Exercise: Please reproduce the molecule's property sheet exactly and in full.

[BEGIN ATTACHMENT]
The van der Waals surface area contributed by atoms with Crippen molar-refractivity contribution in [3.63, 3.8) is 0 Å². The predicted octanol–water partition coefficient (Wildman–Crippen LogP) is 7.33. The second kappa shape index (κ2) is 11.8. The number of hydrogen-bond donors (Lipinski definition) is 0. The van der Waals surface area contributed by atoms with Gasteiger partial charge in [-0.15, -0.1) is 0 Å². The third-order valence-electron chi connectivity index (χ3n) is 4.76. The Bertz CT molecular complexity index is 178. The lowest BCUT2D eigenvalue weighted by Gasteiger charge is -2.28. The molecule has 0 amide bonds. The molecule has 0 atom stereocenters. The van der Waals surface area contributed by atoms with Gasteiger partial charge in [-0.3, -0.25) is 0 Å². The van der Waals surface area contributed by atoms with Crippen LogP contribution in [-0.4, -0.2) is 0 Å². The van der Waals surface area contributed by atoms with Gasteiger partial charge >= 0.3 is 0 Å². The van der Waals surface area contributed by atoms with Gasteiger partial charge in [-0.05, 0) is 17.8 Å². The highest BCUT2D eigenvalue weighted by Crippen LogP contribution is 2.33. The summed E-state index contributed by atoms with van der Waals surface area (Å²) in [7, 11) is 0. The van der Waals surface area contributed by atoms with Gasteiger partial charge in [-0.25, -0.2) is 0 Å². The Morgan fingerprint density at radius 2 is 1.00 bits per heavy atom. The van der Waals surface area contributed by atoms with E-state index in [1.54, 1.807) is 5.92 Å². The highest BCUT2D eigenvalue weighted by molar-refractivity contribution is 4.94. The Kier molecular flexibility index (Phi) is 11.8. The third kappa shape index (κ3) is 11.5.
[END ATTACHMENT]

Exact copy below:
The van der Waals surface area contributed by atoms with Crippen molar-refractivity contribution in [3.63, 3.8) is 0 Å². The predicted octanol–water partition coefficient (Wildman–Crippen LogP) is 7.33. The second kappa shape index (κ2) is 11.8. The number of hydrogen-bond donors (Lipinski definition) is 0. The van der Waals surface area contributed by atoms with Gasteiger partial charge in [-0.15, -0.1) is 0 Å². The third-order valence-electron chi connectivity index (χ3n) is 4.76. The Bertz CT molecular complexity index is 178. The lowest BCUT2D eigenvalue weighted by Gasteiger charge is -2.28. The molecule has 0 amide bonds. The molecule has 0 atom stereocenters. The van der Waals surface area contributed by atoms with Gasteiger partial charge in [-0.3, -0.25) is 0 Å². The van der Waals surface area contributed by atoms with Crippen LogP contribution in [-0.4, -0.2) is 0 Å². The van der Waals surface area contributed by atoms with Gasteiger partial charge >= 0.3 is 0 Å². The van der Waals surface area contributed by atoms with Gasteiger partial charge in [-0.05, 0) is 17.8 Å². The highest BCUT2D eigenvalue weighted by Crippen LogP contribution is 2.33. The summed E-state index contributed by atoms with van der Waals surface area (Å²) in [7, 11) is 0. The van der Waals surface area contributed by atoms with Gasteiger partial charge in [-0.25, -0.2) is 0 Å². The Morgan fingerprint density at radius 2 is 1.00 bits per heavy atom. The van der Waals surface area contributed by atoms with E-state index in [1.54, 1.807) is 5.92 Å². The highest BCUT2D eigenvalue weighted by molar-refractivity contribution is 4.94. The Kier molecular flexibility index (Phi) is 11.8. The third kappa shape index (κ3) is 11.5.